Friday, May 25, 2007

New prisons come with strings attached

Mike Ward has an update on the status of new prisons in the yet-to-be-revealed state budget in the Austin Statesman's Postcards from the Lege blog:

Building the new prisons will come with strings. Prison population numbers will have to exceed targets, and they can be built only with the approval of legislative leaders and the Legislative Budget Board.

Other CJ budget details just confirmed:

The budget will include funding for around 9,000 new slots — both lockup and treatment beds — as part of more than $206 million in additional funding. That’s the largest boost since the early 1990s, when the state was building prisons fast and furious and took a later-aborted shot at opening more than a dozen drug-treatment units.

Among those new beds will be around 1,400 in Intermediate Sanction Facilities for parole violators, 1,900 in state jail treatment programs, 1,500 each in specialized drug-treatment programs such as the Substance Abuse Felony Punishment units and the In-Prison Therapeutic Programs, 800 in community-based residential treatment for parolees, 500 in special units for convicted drunk drivers and 300 in halfway houses.

In addition, the budget will include an additional $13 million for local probation programs and $10 million more for mental-health diversion programs.

Those details confirmed by House Corrections Committee Chairman Jerry Madden, R-Richardson, and Senate leaders.

Ward said whether new prisons made it into the budget was a mystery even to "leaders in charge" of the issue, which jibes with what I'd heard - House opponents of new prisons on the conference committee were kept out of the loop and were surprised to discover prisons were approved without a formal vote by conferees.

More on this after the budget itself is made public, probably sometime today - then we can all stop guessing and see what they actually came up with.


Anonymous said...

Texas does not need any new prisons. It is tough enough to staff the prison units that they already have. Perhaps they should put these millions of dollars into giving state employees a real raise, instead of the measly $50 a month raise that they are talking about. By the time deductions are taken out, you might have $20.00 more per month but that won't even get you half a tank of gas anymore.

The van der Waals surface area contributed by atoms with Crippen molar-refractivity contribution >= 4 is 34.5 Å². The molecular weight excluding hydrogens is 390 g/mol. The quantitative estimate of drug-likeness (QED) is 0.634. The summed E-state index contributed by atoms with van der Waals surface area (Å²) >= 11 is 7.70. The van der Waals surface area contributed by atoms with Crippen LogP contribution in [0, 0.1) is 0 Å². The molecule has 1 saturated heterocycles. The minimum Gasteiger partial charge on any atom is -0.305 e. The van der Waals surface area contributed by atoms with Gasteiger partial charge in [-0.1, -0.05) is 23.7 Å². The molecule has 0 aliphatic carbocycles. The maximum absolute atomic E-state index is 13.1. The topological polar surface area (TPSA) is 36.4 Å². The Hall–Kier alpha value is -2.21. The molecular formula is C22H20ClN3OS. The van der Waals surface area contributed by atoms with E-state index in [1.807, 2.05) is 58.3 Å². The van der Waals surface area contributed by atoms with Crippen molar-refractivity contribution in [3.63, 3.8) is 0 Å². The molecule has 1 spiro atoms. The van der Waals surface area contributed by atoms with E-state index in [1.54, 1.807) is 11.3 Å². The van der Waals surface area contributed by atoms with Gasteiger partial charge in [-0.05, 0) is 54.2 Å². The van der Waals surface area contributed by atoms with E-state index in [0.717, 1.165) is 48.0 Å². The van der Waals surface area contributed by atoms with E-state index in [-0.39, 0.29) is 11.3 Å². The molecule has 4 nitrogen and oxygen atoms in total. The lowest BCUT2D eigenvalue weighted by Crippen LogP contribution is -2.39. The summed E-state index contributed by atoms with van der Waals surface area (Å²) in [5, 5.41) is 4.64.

Don said...

I'm still incredulous about the treatment funding. Given the history, why does anybody think it will be different this time? In the early 90's we voted bonds to fund 25,000 prison beds. Of these, 12,500 were to be "treatment" beds for the newly conceived SAFPF programs. Then George W. beat Ann Richards, and the "Republican Revolution" took place. The treatment beds were cut immediately to 10,000, authorized. Never made it that far. During the ensuing years, SAFPF beds became prison beds, until the treatment beds got down to less than 2000. After Bush got through with the treatment field in Texas, it was a shadow of what it once was. Many LCDC's left the field for good. They will not be available for these slots. Furthermore, the treatment beds will become prison beds again when the money runs short and the prosecutors need to fulfill their "tuff on crime" promises. A counselor would have to be crazy to go back to work for TDCJ or their contractors. Add to that the fact that SAFPF as practiced, at least in some places, is the worst excuse for a treatment program you could think of. I know TDCJ releases glowing numbers for success rates, but you have to dig out what the numbers actually mean. Unless you think they're above cooking the books. If you give the money for treatment back to Texas State Health Services (which TCADA became a part of), and made some actual treatment available instead of the B-Mod crap that SAFPF does, you might get somewhere. As I said before, you might as well give money to your 18 year old crack addicted step-daughter.

Gritsforbreakfast said...

Don, there's a lot of treatment funding in the next biennial budget - getting them to keep it up in the out years will be an important fight.

PAPA said...

I am just amazed, then amazed, and then maybe a BIG HUGE AWED.The Legislators that are VOTED for and Elected by "WE THE PEOPLE" the Voters, the TAXPAYERS, no longer does it matter what "WE" want, the Legislators have gone stone-deaf toward the American VOTING TAXPAYING CITIZENS of this Country.Somewhere I had a dream that I vote to put "THEN" into "Office" to represent "ME".I guess I have not awaken from my dream because seems in this dream somewhere there was a change and I can not come out of this dream that things have changed. Seems there is something about "THEY" take an OATH to represent "ME", "WE THE PEOPLE" not "THEIRSELVES"...what is the DEAL someone needs to wake me up. Thank you

Anonymous said...

I remember when Ann Richards built prions but they were built with rehab in mind. She was an alcoholic and so is George W. Bush. Why would he cut out the rehab? He for one would benefit from rehab and for the cocaine he used to snort.

I know you just don't chose to stop drinking and using cocaine, you need professional help to deal with these problems. He never got help and it shows.

For him to cut out rehab for those who truly need help is a disgustable deed and does not speak well of him, but you hardly ever hear anyone speak well of him today as it is. Will this ever end??